The Death Mask of Mary, Queen of Scots. Poems 1970-2000
By John Sawkins. Bochum (Bochumer Universitaetsverlag), 
Berlin / London / Paris (Europaeischer Universitaets-Verlag) 2003
ISBN 3-89966-119-2

The face of a woman, on the cover. A young and no doubt a pretty woman, but a severed head. Somebody, I heard, suggested to the poet it would make a good cover and this may well be the case.
But what does it tell us, about the dangers, of aestheticism?

Having spent his formative years in an English public school and later, during his college years, in Oxford, the rare refinement of the educated that I felt present in his poems in the sixties and early seventies, had an ambivalent effect on me who went, at that time, for the fine, yet rough and creaky voice of the old William Carlos Williams, recorded by some American record company. Or the rhythms of Bob Dylan, the big city sentiments and metaphors of Lawrence Ferlinghetti.
In old age, John Sawkin's voice has become more like that of the old Williams reading the Patterson poems, and over the years, his poems, at least quite a few of them, have attained a simplicity that is beautiful.

It began, perhaps, with poems dedicated to children. No sentimentality. Just very acute observation that gets across to us, in short, unpretentious lines. "Harsha Learns to Read," written in  1980. is a fine example.
Another poem, "A Piece of Eight, for Ragnhild," starts out very lightly, then developing forcefully to catch the impressions of movement, of beautiful energy present in a young human being,  ending on a somber note, the theme of time, "that awful clock / that goes tick-tock / tick-tock tick-tock/ makes a hell of a whirr," letting us sense the ambiguous feelings of a man who knows that this liveliness and spontaneity present in a child he observed at play may not last forever.
Perhaps it is not by accident that, in the context of another poem, entitled "Two Photographs of Rudyard's Children", the author quotes this passage from Angus Wilson's biography of R.K., "Rudyard Kipling was a man who, throughout his life, worshipped and respected (a rare combination) children and their imaginings."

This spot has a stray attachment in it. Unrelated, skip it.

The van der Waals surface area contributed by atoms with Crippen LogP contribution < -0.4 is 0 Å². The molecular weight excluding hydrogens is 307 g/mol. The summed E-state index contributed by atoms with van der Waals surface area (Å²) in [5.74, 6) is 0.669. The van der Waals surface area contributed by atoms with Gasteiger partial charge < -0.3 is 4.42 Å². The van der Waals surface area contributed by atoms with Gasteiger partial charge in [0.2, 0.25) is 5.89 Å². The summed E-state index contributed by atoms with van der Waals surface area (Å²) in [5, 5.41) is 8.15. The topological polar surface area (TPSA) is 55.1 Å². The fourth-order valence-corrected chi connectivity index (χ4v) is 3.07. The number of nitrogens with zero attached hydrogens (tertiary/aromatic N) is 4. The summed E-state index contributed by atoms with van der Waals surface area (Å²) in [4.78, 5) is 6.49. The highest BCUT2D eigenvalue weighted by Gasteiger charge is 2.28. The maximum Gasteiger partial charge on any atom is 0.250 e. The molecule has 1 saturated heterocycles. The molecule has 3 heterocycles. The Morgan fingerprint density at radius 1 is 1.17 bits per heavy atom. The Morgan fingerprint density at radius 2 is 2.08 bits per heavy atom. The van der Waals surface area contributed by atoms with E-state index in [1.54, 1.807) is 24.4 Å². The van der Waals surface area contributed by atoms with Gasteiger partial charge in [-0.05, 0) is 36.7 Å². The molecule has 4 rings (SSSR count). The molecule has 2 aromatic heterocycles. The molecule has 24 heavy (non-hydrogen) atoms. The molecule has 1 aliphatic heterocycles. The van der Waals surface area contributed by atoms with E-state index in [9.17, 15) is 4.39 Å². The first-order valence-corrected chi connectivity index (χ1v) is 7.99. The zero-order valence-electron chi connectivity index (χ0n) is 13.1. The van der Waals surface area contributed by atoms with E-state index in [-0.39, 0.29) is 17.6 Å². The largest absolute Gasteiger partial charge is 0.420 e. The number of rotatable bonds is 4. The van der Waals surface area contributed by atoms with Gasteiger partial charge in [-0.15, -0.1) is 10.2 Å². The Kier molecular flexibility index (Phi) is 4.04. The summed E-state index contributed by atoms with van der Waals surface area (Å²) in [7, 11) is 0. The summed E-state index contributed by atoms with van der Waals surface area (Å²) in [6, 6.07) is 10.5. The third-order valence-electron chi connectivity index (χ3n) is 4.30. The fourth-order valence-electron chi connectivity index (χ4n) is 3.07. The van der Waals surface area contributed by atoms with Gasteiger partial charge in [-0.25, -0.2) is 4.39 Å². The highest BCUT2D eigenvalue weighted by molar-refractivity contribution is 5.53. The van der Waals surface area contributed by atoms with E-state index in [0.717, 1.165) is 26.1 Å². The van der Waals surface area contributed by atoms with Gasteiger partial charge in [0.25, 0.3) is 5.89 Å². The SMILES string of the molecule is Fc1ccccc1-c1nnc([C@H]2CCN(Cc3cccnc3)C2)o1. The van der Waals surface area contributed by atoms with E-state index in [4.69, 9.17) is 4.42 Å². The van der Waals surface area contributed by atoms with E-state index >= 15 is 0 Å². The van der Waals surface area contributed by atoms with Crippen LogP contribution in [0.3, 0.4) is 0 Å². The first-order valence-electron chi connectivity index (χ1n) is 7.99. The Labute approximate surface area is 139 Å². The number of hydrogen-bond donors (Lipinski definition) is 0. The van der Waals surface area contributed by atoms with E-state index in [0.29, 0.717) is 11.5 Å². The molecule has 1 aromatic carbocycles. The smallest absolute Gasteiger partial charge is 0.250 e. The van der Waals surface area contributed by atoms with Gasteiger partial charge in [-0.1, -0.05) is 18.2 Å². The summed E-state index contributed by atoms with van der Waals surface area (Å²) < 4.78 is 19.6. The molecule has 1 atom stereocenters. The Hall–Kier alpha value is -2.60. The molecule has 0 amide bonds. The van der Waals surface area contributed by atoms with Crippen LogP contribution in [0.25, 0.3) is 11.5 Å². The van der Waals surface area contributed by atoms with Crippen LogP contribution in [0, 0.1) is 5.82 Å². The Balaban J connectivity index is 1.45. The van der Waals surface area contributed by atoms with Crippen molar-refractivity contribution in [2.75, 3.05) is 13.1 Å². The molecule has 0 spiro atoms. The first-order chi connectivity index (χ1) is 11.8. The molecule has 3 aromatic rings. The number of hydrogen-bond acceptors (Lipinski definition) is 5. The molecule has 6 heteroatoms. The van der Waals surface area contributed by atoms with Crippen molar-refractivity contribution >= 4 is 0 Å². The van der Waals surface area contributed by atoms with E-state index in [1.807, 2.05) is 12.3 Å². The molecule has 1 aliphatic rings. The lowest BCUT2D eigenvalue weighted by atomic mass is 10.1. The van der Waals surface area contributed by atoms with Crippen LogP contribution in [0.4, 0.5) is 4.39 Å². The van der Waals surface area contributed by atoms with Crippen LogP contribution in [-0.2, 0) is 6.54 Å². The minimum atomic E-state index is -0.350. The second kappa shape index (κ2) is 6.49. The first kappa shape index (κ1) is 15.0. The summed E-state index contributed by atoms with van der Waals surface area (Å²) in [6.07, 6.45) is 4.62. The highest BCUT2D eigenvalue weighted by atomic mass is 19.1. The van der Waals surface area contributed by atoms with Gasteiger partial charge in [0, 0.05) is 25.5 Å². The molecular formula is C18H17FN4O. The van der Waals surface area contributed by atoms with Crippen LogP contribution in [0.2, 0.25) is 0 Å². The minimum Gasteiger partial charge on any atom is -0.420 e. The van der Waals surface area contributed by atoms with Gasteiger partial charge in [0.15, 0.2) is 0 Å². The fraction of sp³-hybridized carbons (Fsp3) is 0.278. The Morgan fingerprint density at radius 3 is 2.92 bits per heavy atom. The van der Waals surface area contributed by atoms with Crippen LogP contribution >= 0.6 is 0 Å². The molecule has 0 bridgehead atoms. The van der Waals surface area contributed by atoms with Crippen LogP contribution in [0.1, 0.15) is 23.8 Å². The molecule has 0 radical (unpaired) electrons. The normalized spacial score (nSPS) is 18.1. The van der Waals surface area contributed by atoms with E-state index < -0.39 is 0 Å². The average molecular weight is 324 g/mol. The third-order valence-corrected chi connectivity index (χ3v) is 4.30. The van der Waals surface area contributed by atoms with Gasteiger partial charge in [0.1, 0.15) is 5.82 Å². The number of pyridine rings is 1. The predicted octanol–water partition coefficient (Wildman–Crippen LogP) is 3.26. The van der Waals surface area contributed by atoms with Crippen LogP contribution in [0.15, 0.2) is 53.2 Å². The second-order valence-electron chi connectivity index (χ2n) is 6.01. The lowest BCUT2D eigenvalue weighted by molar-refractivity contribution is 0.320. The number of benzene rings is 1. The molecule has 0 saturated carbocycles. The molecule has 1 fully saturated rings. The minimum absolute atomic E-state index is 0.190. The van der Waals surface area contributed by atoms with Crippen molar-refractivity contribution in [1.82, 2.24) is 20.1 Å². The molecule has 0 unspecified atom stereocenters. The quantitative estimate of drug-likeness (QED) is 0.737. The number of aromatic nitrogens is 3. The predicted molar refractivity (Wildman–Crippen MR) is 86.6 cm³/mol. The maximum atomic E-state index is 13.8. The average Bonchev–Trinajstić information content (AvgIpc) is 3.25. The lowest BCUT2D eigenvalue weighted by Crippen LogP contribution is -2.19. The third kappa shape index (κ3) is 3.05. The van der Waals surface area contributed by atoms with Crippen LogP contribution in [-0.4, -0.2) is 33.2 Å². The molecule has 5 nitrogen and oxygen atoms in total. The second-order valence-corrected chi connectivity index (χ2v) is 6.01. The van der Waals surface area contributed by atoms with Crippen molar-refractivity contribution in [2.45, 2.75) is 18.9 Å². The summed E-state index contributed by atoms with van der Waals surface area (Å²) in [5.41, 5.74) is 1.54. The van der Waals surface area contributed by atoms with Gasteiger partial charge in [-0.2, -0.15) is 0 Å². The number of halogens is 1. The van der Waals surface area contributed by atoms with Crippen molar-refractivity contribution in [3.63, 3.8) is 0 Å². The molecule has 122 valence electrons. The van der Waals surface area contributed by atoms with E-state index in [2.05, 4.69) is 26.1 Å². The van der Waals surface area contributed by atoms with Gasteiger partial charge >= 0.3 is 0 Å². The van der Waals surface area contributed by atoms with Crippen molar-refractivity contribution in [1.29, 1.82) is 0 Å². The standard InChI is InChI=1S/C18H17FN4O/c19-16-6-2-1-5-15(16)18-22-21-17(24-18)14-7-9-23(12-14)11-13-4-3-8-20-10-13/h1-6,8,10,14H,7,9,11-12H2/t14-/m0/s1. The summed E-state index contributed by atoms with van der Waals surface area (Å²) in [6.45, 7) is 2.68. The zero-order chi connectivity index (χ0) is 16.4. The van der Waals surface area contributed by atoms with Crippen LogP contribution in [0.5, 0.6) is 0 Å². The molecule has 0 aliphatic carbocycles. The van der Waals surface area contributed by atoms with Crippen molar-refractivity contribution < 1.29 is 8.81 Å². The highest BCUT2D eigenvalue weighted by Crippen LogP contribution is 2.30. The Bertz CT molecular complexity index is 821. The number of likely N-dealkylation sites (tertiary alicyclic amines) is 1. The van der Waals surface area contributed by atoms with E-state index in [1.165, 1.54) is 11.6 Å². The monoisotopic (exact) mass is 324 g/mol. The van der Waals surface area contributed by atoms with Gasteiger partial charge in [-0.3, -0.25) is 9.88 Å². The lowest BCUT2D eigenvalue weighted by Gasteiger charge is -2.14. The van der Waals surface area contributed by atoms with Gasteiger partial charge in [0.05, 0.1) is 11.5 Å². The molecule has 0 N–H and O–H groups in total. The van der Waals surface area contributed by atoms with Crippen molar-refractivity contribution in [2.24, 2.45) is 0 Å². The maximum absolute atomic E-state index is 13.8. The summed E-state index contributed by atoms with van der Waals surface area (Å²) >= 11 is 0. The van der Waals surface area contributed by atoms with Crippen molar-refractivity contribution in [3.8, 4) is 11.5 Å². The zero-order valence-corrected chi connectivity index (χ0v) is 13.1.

A few poems are about members of the family. "Father and Daughter" (12.1980) is mild, full of insight, sympathy, unpretentious. "Oriel," written in 1974 and revised in 1990, mixes the view of a child with a view of history, not just family history. The world outside enters, the African landscape, "plots of green maize / and bee-hive huts",  the friendly Nuba inhabitants of the village who, " she came insight / [his kid, his daughter], they called her name / and after she had passed / they called her back / till the echo of Oriel / .... / became the fulfilment / of a solemn promise." Perhaps, there is all the love and hope and vision of a father included in these lines; but, as Blake would have said, the "fear" is missing that in combination with hope gives strength and endurance to vision,  and thus a poem that starts out strong  ("African her origin / land of the desert / the holy fathers / and the lion") and continues in a quietly dramatic way ("At five she went south / to another country / upstream all the way through swamp and silence"), ends on a note that in the last 5 lines turns slightly pathetic (the echo, of African shouts, "heard far away in Europe" - isn't it far from the concreteness of the rest of the poem, and a metaphor at that which is not very original?).
As a fellow poet I think I know what I'm saying, having fallen myself too often into the trap of a punto final surrendering to some form of pathos.

A poem like "Shatta" reflects, indirectly, his connection with the Sudan where he taught for some time very early in his career. The sujet chosen is the revolt of the Mahdi; the poet's sympathies certainly are not with the poor "Ingleez" killed in the course of the uprising.

Most poems in this volume, however, I would say, are love poems. Many, no doubt, inspired by the young women he came across on campus. This is almost certainly true of "Laura" subtitled, 'An Icy Fire.' 'The experience of looks exchanged, a handshake at the end, is transformed, in another instant (the time of writing), into a sublime piece of art. Sublimation at work, a sudden longing or desire transformed into carefully placed words, an enchanting rhythm. The poem succeeds, and more than that, it attains an almost classical beauty. The musicality of John's poems was always one of his great strengths, and a potential weakness at times when, in my view, the sentiment evoked by it was subverted by the Oxfordian elegance; it could result in an overdose, perhaps like too much  'sugar' when a bitter cup of tea would have been better.